“The claims have been amended for the sake of clearness and it is thought that they do not conflict with the references of record none of which contemplate trajecting the ball, that is causing it to continue its flight from the obstruction to the target through the air.”

And he finished the letter, noting:

“None of the references so far cited have shown a game in which a ball is engaged by an obstruction causing it to rise in and fly through the air towards a target, hence the applicant beleives [sic] that he is entitled to claims covering a game in which the ball passes from the player to a target first along a board and finally through the air. The precise details of applicants game as illustrated and described would be of no value without the main feature upon which, he believes, he is entitled to protection.”

Perhaps this time Townsend would understand that the ball flying through the air to the target was the significant part of the invention. But perhaps not.

About the author:

Thaddeus Cooper is the co-author of Seeking Redemption: The Real Story of the Beautiful Game of Skee-Ball, a deep dive into the history of the game. You can find more information about Thaddeus, and his co-author, and their book, at: http://www.nomoreboxes.com/.

SB History | The Story of the Skee-Ball Patent • Part 4

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Simpson wrote his response to Hyatt’s issues and mailed it on January 6. It arrived at the US Patent Office on January 9 but it was not routed to R. H. Hyatt the previous examiner. Instead, it made its way directly to the desk of Dr. William Wilder Townsend, the Principal Patent Examiner.

William Wilder Townsend was brilliant and he was well aware of that fact. Born in Cambridge, Massachusetts on August 6, 1854, he attended the prestigious Rittenhouse Academy in Washington, DC. For the next three years, he was employed at the National Almanac Office performing exacting astronomical calculations as the Assistant Computer for the Transit of Venus Commission. In the evenings he attended lectures in medicine at Howard University Medical School.

In January 1878, he became a resident student at the Freedman’s Hospital, and received his MD in March. He worked for a short period as a resident graduate at the hospital and then went to Boston to enter Harvard Medical School where he received another MD degree in 1879. He practiced medicine until 1881. Then, in an abrupt change of direction, he went to work for the United States Patent Office, where his career saw a meteoric rise from Third Assistant Examiner to Principal Patent Examiner in a little over three years.

Where R. H. Hyatt wrote letters that consisted of multiple pages, Townsend wrote terse letters that were direct and to the point, generally bringing a quick and brutal conclusion to unworthy patent applications. Townsend received Simpson’s letter, and did a thorough examination of Simpson’s new claims and rejected them all based on what he believed was prior art.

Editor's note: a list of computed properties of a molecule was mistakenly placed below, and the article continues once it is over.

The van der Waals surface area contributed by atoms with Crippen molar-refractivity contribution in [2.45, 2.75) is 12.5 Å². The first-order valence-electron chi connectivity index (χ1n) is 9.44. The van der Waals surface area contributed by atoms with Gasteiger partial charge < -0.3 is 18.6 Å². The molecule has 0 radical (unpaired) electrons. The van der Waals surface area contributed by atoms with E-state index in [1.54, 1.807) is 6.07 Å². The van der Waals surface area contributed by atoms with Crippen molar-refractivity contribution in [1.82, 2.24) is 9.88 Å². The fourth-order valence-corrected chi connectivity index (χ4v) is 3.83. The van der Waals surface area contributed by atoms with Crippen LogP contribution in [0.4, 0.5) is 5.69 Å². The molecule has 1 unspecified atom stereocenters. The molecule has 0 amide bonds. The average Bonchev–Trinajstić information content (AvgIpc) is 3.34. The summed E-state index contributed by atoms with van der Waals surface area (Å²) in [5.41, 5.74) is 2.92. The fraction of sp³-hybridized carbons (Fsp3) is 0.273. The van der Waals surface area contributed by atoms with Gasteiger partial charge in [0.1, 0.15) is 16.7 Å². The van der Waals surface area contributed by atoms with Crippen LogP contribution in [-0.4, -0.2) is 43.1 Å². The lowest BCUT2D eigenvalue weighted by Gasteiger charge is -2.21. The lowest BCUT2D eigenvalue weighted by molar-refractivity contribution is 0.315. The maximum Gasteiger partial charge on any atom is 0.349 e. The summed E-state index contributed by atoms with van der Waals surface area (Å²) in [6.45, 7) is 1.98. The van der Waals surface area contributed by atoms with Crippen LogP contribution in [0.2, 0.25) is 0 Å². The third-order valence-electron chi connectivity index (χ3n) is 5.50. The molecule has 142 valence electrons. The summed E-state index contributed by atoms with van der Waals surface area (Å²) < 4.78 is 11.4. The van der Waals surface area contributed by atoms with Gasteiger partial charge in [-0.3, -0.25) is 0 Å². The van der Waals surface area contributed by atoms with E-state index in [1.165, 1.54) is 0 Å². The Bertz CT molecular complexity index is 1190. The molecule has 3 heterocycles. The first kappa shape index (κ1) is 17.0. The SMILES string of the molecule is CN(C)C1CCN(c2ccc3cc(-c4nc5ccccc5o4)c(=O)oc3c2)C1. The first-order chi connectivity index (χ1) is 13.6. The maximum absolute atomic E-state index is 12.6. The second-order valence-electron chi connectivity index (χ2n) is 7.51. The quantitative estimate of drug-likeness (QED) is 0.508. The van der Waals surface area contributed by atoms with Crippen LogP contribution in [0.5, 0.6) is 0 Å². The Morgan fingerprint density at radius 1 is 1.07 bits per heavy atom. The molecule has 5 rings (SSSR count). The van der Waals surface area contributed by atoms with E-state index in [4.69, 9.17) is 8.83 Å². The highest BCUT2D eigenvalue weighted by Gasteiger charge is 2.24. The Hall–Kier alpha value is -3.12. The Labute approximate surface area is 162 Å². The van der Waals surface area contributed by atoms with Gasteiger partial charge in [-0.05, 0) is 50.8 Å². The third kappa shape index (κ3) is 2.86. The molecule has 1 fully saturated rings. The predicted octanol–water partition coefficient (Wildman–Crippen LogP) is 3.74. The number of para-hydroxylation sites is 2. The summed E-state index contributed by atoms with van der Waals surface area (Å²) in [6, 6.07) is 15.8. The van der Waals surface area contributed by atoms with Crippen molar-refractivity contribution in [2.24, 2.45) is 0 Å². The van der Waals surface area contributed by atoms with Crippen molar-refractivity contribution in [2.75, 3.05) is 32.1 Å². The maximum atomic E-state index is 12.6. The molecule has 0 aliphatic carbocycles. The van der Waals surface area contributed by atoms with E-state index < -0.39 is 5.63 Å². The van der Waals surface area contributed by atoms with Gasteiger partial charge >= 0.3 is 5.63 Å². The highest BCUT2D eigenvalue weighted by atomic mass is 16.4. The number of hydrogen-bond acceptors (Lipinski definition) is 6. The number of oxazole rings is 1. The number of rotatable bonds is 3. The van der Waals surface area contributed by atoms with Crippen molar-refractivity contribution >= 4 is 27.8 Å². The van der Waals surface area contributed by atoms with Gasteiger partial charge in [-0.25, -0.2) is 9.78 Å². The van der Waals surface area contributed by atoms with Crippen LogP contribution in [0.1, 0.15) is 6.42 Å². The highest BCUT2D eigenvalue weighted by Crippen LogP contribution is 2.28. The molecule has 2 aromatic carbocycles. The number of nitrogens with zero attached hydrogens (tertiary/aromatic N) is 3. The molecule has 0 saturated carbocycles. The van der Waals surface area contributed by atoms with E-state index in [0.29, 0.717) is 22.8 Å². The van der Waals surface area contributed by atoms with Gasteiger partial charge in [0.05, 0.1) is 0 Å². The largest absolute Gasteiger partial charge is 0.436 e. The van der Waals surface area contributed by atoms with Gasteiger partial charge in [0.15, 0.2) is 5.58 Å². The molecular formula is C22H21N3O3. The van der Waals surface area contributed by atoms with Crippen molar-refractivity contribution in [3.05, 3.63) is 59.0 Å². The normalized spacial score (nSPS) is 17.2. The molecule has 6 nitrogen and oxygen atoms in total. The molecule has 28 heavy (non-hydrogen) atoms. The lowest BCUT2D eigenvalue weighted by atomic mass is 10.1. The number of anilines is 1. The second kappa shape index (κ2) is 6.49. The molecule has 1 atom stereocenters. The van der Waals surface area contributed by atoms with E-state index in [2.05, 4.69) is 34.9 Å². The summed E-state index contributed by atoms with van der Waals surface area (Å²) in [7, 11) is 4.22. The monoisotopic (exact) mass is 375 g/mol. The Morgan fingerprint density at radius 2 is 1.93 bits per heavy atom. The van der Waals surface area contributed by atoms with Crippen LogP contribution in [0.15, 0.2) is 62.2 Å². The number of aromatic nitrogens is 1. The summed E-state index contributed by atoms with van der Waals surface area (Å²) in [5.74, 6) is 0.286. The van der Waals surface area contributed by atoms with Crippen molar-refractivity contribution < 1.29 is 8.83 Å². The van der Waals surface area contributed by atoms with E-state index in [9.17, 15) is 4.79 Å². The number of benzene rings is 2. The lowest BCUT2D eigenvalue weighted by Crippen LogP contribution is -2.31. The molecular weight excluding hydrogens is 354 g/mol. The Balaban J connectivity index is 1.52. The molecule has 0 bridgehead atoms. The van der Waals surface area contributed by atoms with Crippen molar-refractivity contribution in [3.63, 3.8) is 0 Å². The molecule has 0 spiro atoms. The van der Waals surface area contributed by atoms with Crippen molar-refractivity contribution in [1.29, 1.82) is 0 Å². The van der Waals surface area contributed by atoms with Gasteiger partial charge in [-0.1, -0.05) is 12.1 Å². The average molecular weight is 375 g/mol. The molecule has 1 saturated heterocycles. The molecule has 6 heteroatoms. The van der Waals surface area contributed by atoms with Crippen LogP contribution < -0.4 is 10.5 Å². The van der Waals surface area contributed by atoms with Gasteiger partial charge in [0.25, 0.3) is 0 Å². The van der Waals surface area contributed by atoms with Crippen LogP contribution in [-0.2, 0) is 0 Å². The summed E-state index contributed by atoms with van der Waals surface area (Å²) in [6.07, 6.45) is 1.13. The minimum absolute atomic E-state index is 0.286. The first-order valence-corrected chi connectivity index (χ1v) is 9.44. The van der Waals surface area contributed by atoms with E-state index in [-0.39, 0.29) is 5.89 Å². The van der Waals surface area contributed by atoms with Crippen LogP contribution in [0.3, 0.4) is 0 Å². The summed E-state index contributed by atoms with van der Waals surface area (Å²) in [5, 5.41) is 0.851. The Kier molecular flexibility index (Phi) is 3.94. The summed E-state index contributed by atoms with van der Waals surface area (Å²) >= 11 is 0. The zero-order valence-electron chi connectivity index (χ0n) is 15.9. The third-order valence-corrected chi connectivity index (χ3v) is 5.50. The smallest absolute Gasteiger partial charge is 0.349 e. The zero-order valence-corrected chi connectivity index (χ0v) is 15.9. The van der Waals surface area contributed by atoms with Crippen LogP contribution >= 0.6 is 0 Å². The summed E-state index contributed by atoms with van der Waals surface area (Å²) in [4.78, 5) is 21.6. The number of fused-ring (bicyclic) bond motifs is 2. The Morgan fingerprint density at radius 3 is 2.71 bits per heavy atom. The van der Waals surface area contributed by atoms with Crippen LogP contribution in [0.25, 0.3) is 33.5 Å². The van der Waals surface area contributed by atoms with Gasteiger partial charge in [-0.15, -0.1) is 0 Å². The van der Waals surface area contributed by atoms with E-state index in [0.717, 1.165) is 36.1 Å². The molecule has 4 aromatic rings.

Simpson’s new claim one stated:

In a game apparatus, in combination, a board along which a projectile is adapted to travel, an elevated target at the rear of said board, and an obstruction upon said board, in front of said target adapted to engage and elevate said projectile in its flight.

For claim one he rejected the claim on the basis of a patent filed by William E. Wise (US Patent 304,286, Aug. 26, 1884) or Kiebitz (German Patent 46,070, Feb. 6, 1889).

Claim two stated:

In a game apparatus, in combination, a board along which a projectile is adapted to travel, a perforated target at the rear of and at the rear of and above said board, and an obstruction upon said board, in front of said target.

and claim five stated:

In a game apparatus, in combination, a board along which a projectile is adapted to be rolled, an obstruction for trajecting said projectile, a target having perforations in the line of the projectory of said projectile, pivoted levers arranged in said perforations adapted to be engaged and depressed by the projectile after passing through said perforations, and an indicating device adapted to be operated by the movement of said levers.

For claims two and five, Townsend rejected them on the basis of patents filed by William E. Wise (US Patent 304,286, Aug. 26, 1884) and George Walk (US Patent 797,244, Aug. 15, 1905), stating:

“There would be no invention in mounting a board having perforations at the top of the construction of Wise through which the balls may roll, in view of the perforated target of Walk.”

Claim three stated:

In a game apparatus, in combination, a board along which a ball is adapted to be rolled, a target at the rear of said board, an obstruction upon said board in front of said target adapted to traject said ball, and an inclined base or floor for returning said ball to the player.

To this claim, Townsend rejected it on the basis of a patents filed by William E. Wise (US Patent 304,286, Aug. 26, 1884) and Charles N. Morgan (US Patent 722,603, March 10, 1903) stating:

“Claim 3 involves no invention over [William E.] Wise or [Charles N.] Morgan; in view of [George] Walk, cited, and is rejected.”

Claim four stated:

In a game apparatus, in combination, a board along which a ball is adapted to be rolled, an obstruction upon said board in front of a target, said target, and an indicator for showing the part of said target engaged by said ball.

Of claim four Townsend stated simply:

“Claim 4 is substantially anticipated by [William E.] Wise, and is rejected.”

He then signed the letter: W. W. Townsend / Examiner, and mailed it on February 1, 1908.  It is clear that Simpson had no idea what was coming his way.

Unbeknownst to Simpson, Townsend was about to become his biggest antagonist in what would become the hard-fought battle for the Skee-Ball patent.

1908 townsend-4-100dpi

 

 

About the author:

Thaddeus Cooper is the co-author of Seeking Redemption: The Real Story of the Beautiful Game of Skee-Ball, a deep dive into the history of the game. You can find more information about Thaddeus, and his co-author, and their book, at: http://www.nomoreboxes.com/.

SB History | The Story of the Skee-Ball Patent • Part 3

Read Part 2

Figure 3-700PXWide

Simpson’s patent application had had six of the seven claims rejected, and R. H. Hyatt, the patent examiner, asked Simpson to more clearly describe the invention. Hyatt had absolutely no clue as to how revolutionary, original and compelling these features would be, especially the skee-jump and the elevated target. One can only imagine the frustration that Simpson would feel when that letter landed back on his desk.